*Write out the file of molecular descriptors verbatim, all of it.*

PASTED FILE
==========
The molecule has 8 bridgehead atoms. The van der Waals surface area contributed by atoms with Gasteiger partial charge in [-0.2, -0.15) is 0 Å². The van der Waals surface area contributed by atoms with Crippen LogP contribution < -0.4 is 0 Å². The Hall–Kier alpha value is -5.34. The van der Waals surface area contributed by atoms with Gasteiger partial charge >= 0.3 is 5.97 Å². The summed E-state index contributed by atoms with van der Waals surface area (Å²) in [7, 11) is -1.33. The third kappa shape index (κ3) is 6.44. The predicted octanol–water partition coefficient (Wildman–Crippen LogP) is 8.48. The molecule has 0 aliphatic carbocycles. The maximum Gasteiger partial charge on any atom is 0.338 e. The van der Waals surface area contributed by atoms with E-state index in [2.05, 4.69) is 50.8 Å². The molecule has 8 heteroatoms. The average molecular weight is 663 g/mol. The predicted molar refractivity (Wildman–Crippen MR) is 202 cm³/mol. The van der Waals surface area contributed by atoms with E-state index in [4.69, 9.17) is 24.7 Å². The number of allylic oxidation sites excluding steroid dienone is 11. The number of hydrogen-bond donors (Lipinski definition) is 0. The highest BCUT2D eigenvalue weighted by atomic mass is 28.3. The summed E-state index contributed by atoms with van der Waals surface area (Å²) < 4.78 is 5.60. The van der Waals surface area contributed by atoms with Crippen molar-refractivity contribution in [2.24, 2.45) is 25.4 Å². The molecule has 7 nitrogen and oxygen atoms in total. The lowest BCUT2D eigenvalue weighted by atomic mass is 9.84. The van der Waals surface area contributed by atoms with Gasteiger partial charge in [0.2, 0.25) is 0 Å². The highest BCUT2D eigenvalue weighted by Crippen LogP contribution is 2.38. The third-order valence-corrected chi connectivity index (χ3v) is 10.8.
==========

The molecule has 8 bridgehead atoms. The van der Waals surface area contributed by atoms with Gasteiger partial charge in [-0.2, -0.15) is 0 Å². The van der Waals surface area contributed by atoms with Crippen LogP contribution < -0.4 is 0 Å². The Hall–Kier alpha value is -5.34. The van der Waals surface area contributed by atoms with Gasteiger partial charge >= 0.3 is 5.97 Å². The summed E-state index contributed by atoms with van der Waals surface area (Å²) in [7, 11) is -1.33. The third kappa shape index (κ3) is 6.44. The predicted octanol–water partition coefficient (Wildman–Crippen LogP) is 8.48. The molecule has 0 aliphatic carbocycles. The maximum Gasteiger partial charge on any atom is 0.338 e. The van der Waals surface area contributed by atoms with E-state index in [2.05, 4.69) is 50.8 Å². The molecule has 8 heteroatoms. The average molecular weight is 663 g/mol. The predicted molar refractivity (Wildman–Crippen MR) is 202 cm³/mol. The van der Waals surface area contributed by atoms with E-state index in [4.69, 9.17) is 24.7 Å². The number of allylic oxidation sites excluding steroid dienone is 11. The number of hydrogen-bond donors (Lipinski definition) is 0. The highest BCUT2D eigenvalue weighted by atomic mass is 28.3. The summed E-state index contributed by atoms with van der Waals surface area (Å²) < 4.78 is 5.60. The van der Waals surface area contributed by atoms with Crippen molar-refractivity contribution in [2.24, 2.45) is 25.4 Å². The molecule has 7 nitrogen and oxygen atoms in total. The lowest BCUT2D eigenvalue weighted by atomic mass is 9.84. The van der Waals surface area contributed by atoms with Gasteiger partial charge in [0.2, 0.25) is 0 Å². The highest BCUT2D eigenvalue weighted by Crippen LogP contribution is 2.38. The third-order valence-corrected chi connectivity index (χ3v) is 10.8.